This is the first time that I’ve ever travelled as one half of a couple. I’ve travelled with family, with friends, and alone, but never with someone I was romantically involved with. And it’s a completely different experience to anything I’ve known before. 

I love Tim, don’t get me wrong. I’m madly in love with him, to be honest, and I hope that doesn’t change any time soon (or ever). But travelling with only him has put a whole new strain on our relationship that hasn’t existed before. I don’t mean to say that travelling is tearing us apart, or that we’re miserable being around each other 24/7. But it’s interesting to see what happens when you have zero exposure to people other than your partner on a regular basis.

We’ve become each other’s only form of physical companionship, and I’m finding myself relying on him more than I ever would at home. I’m normally extremely independent and am guilty of putting plans with friends over plans with Tim a lot of the time, because we lived together and I knew he’d always be there. But now, I find myself checking behind me on the motorbike every few minutes (five minutes if I force myself to wait) just to make sure he’s still behind me, still following. I’d prefer he go in front so he can keep an eye on me, but of course he wants to stay behind me so that he can still see me.

Story time: when we were looking for a hotel in Hue, in the rain with no petrol, Tim’s bike ran out of fuel and I went through a light. I waited on the side of the road for him to appear before I did a complicated u-turn and went back to find him standing at the petrol station, waiting for me. I dissolved into tears when he hugged me, and realised that losing him was a terrifying and very possible reality to me. Ew.

However, the pressure of being the only physical and familiar presence for each other is adding a level of stress I’ve personally never known in a relationship. I’ve always been a person who needs to talk about things, and Tim has always kept to himself when something is going on. I’ve always had my mum, my sister, my friends and workmates to talk to aside from Tim, but now there’s only him. Sure, there’s Facebook and phone calls and emails, but it’s not the same as a face-to-face ‘deep and meaningful’. Tim has become my main emotional outlet, but we both have vastly different coping mechanisms, and it’s hard sometimes to get on the same wavelength with each other.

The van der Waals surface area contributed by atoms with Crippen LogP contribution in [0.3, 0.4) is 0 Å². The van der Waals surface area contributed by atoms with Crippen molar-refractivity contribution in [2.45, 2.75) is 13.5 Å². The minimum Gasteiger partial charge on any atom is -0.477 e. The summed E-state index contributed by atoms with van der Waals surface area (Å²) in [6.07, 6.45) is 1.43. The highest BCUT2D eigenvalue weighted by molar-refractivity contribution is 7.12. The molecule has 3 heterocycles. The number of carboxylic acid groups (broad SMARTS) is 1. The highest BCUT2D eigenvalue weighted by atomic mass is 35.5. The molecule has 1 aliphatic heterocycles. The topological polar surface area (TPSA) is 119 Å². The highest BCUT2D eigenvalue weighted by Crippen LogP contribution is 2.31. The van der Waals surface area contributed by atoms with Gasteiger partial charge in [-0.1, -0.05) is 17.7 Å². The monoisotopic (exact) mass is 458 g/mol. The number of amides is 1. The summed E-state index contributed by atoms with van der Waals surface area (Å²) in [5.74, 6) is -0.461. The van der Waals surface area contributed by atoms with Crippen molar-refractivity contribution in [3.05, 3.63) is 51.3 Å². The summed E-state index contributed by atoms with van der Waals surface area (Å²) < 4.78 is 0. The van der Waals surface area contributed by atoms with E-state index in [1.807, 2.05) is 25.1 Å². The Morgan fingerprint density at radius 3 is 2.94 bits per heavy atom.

We’re a bit snippy at times, arguing about stupid things, like if we have soap for our shower, whether we’ll leave the TV on when we get into bed, and even now, when I’m asking him when we last had an argument and he said yesterday, we’re almost about to argue about if we did argue yesterday. So silly and exhausting. I’ve had a few good cries to a mostly bewildered and exhausted Tim when things have gotten too much, and slowly, we’re starting to work it all out.

Turns out when you rely and be dependent on someone, you can also feel alone and abandoned if they withdraw from you. That’s a lesson I’ve had to learn properly for the first time, and a lesson Tim has been suffering through me learning as well. I’ve also learnt that there’s a fine line between comfortably relying on someone for companionship and romance, and being a clingy psychopath. Some days I feel like I’m crossing that line a bit – especially when I’m bawling my eyes out and saying “DO YOU EVEN LOVE ME??” to the guy who worked so hard to get me in the first place.*

So it turns out that all I needed to realise I’m able to rely on someone else without feeling like an utter failure in terms of emotional strength was a little bit of couple’s travel. It’s driving us a little bit crazy, and driving us a whole lot closer to each other. I know people say that travelling with your partner can be hard and exhausting, and they’re not wrong. We’ve shouted, and ignored each other, and slammed things, and slept as far from each other as possible.

But it’s also rewarding and character building, and shows you that good things are worth working for. We’ve held hands at dinner, and laughed while standing in the clouds on a mountain, and comforted each other after near misses on motorbikes, and taken selfies on the edge of a foreign country. Even when we want to kill each other, it’s so ridiculously comforting to know we still love each other.

There’s my sappy post for the month done. I tried to ask Tim how he felt about all this, and he just shrugged at me, and said “You know me, I show nothing.” So we semi-shouted at each other from separate beds, threw some pillows and giggled about it. He feels a lot on the inside, but would probably prefer I didn’t post it all on my mostly unread public blog. Seeing as I can’t read his mind and suck his thoughts out, guess I’m gonna have to respect that.

* Look, PMS makes you crazy, it’s really not (entirely) my fault.

Hot day, bored couple who wants to do something “travelly” and not hang around our clean, but extremely boring, hostel all day. Time for a waterfall visit.

If you’ve ever been to Luang Prabang, then you’ll know that one of the main tourist attractions seems to be the Kuang Si Falls. And for all those who are intending to go to LP and are doubtful of visiting somewhere that is so often touted by tuk-tuk drivers, don’t be so easily fooled. The first time my family and I visited LP, we avoided heading to the falls for a while because we figured it was the typical tourist trap that you normally see in SE Asia. One pitiful waterfall and a bunch of overpriced stuff. We were SO wrong.

Us at the Falls